During the reflection period, presumed trafficked persons are afforded legal status and protection from detention and deportation in destination countries. During this period, trafficked persons have access to certain support services, such as appropriate and secure housing, psychological counselling, social services and health care, as well as professional advice, including legal counselling. These measures are intended to help them to recover from the trauma of having been trafficked and to remain safe from the traffickers. The reflection period is intended for trafficked persons to recover sufficiently from their experience that they might be willing and able to talk about it and to make informed decisions about whether to take legal action against the trafficker and to pursue legal proceedings regarding compensation claims. Since such decisions have serious and far-reaching consequences for both the life of the person concerned and for the safety of the family members in the country of origin, the trafficked person needs to have time to weigh all the possible consequences of their choice. Advocates with expertise in anti-trafficking and victim protection recommend a reflection period of not less than three months, as is granted by some destination countries.

Key advantages of the reflection period:

  • Trafficked persons are able to access basic services, information and legal counselling and can receive support from public social services.
  • Trafficked persons are recognized as victims of crime and therefore granted the protection measures provided by law.
  • It increases the ability of the police to gather evidence in investigations.
  • It allows trafficked persons to make informed decisions about their future.

Key disadvantages of the reflection period:

  • It is limited in time and this puts pressure on trafficked persons in making decisions on key issues for their future.
  • After the reflection period has expired, trafficked persons who are returned to their countries of origin have to start again from scratch, often suffering revictimization and reprisals by traffickers.
  • For the law enforcement authorities, this means that they will miss out on information for effectively combating trafficking.
UNODC, Toolkit to Combat Trafficking in Persons, Chapter 7: Immigration Status of Victims and their Return and Reintegration (2008)
Box 23

Promising practices

Belgium

In Belgium, victims of human trafficking are granted a reflection period of 45 days. One of the main conditions for the reflection period is that the victim must break the ties with the traffickers and accept the assistance of a specialized centre. If the victim decides to make a statement, she or he is given a residency document called a "declaration of arrival" ("aankomstverklaring") for a three-month period. One month before the expiry of this "declaration of arrival", the Immigration Office makes enquiries of the Prosecutor's Office and, if the person is considered to be a trafficked person and the complaint against the trafficker is still under judicial investigation, the Immigration Office may approve the issuance of a second temporary permit of stay, which is valid for six months. With either of these documents, the victim is allowed to access the labour market. The victim will also receive social welfare and have the right to education and to legal and psychological assistance.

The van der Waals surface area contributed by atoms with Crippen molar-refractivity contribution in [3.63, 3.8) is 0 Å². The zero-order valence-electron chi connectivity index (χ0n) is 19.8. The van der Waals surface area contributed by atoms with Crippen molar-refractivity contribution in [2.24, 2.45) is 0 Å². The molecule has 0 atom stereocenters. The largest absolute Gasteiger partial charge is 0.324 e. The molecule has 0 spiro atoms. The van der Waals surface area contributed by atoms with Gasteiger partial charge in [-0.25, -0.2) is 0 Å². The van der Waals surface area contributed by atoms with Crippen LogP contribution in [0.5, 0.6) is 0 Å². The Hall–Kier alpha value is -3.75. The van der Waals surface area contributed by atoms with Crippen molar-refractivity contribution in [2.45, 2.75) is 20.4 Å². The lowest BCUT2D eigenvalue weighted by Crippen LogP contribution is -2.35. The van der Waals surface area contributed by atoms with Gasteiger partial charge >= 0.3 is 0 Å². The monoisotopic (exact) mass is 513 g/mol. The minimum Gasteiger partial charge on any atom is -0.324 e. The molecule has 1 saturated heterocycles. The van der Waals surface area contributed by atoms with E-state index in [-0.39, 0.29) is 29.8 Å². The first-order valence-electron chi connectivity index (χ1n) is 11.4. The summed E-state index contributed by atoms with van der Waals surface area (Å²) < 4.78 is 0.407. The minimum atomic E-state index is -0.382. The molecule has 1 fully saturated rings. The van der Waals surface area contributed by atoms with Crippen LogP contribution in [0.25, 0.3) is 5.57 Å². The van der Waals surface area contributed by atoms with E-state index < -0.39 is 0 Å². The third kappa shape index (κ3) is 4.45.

Czech Republic

The Government of the Czech Republic provides a 30-day reflection period during which victims can decide whether or not to cooperate with law enforcement efforts against traffickers. Victims who assist in the criminal justice process are granted temporary residence and work visas for the duration of the criminal proceedings and upon conclusion of the trial may apply for permanent residence.

Portugal

Victims of trafficking are allowed a reflection period of from 30 to 60 days to decide whether or not they will press charges against their trafficker(s). Such persons have a right to a one-year residence permit, regardless of their decision.

Montenegro

The "Instruction on the conditions and the manner of regulating the residence of foreign citizens-victims of trafficking" issued by the Ministry of the Interior of the Republic of Montenegro grants victims of trafficking a three-month period of recuperation and reflection.

UNODC, Toolkit to Combat Trafficking in Persons, Chapter 7: Immigration Status of Victims and their Return and Reintegration (2008)
 

Identification of other people in need of protection and assistance

In the process of identifying victims it is important to bear in mind that interviewees may include other categories of vulnerable people who are entitled to protection and assistance, including:

(a) Children: under the Convention on the Rights of the Child (CRC), all children have rights by virtue of being children. A finding that a child is not a victim of trafficking must not result in authorities overlooking other rights to which they are entitled as children.

(b) Asylum seekers/Refugees: many migrants identified by authorities are fleeing oppression in their own countries and may be eligible for asylum.

(c) Victims of other crimes: it may be that an interviewee is not a victim of trafficking but is a victim of another crime.

 
Next: The principle of non-criminalization of victims